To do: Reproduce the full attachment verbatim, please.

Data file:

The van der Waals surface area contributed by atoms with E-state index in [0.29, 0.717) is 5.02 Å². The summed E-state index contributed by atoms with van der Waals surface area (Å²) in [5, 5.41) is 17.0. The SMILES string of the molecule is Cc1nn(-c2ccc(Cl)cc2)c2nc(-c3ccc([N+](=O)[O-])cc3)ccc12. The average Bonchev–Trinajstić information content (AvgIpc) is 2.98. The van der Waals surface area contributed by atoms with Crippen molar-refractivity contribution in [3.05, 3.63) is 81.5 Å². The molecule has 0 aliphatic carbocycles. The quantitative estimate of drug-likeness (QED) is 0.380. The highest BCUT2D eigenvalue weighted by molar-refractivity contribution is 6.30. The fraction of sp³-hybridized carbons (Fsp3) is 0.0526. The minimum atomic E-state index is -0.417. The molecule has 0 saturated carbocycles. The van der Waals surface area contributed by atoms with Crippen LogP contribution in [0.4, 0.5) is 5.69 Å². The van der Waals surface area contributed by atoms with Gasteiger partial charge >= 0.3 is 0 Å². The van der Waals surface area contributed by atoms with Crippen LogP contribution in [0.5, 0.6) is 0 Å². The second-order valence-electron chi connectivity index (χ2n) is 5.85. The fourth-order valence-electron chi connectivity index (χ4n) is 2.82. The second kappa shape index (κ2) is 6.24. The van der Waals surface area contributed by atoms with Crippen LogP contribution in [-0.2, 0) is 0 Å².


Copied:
The van der Waals surface area contributed by atoms with E-state index in [0.29, 0.717) is 5.02 Å². The summed E-state index contributed by atoms with van der Waals surface area (Å²) in [5, 5.41) is 17.0. The SMILES string of the molecule is Cc1nn(-c2ccc(Cl)cc2)c2nc(-c3ccc([N+](=O)[O-])cc3)ccc12. The average Bonchev–Trinajstić information content (AvgIpc) is 2.98. The van der Waals surface area contributed by atoms with Crippen molar-refractivity contribution in [3.05, 3.63) is 81.5 Å². The molecule has 0 aliphatic carbocycles. The quantitative estimate of drug-likeness (QED) is 0.380. The highest BCUT2D eigenvalue weighted by molar-refractivity contribution is 6.30. The fraction of sp³-hybridized carbons (Fsp3) is 0.0526. The minimum atomic E-state index is -0.417. The molecule has 0 saturated carbocycles. The van der Waals surface area contributed by atoms with Crippen LogP contribution in [0.4, 0.5) is 5.69 Å². The van der Waals surface area contributed by atoms with Gasteiger partial charge >= 0.3 is 0 Å². The van der Waals surface area contributed by atoms with Crippen LogP contribution in [0.5, 0.6) is 0 Å². The second-order valence-electron chi connectivity index (χ2n) is 5.85. The fourth-order valence-electron chi connectivity index (χ4n) is 2.82. The second kappa shape index (κ2) is 6.24. The van der Waals surface area contributed by atoms with Crippen LogP contribution in [-0.2, 0) is 0 Å².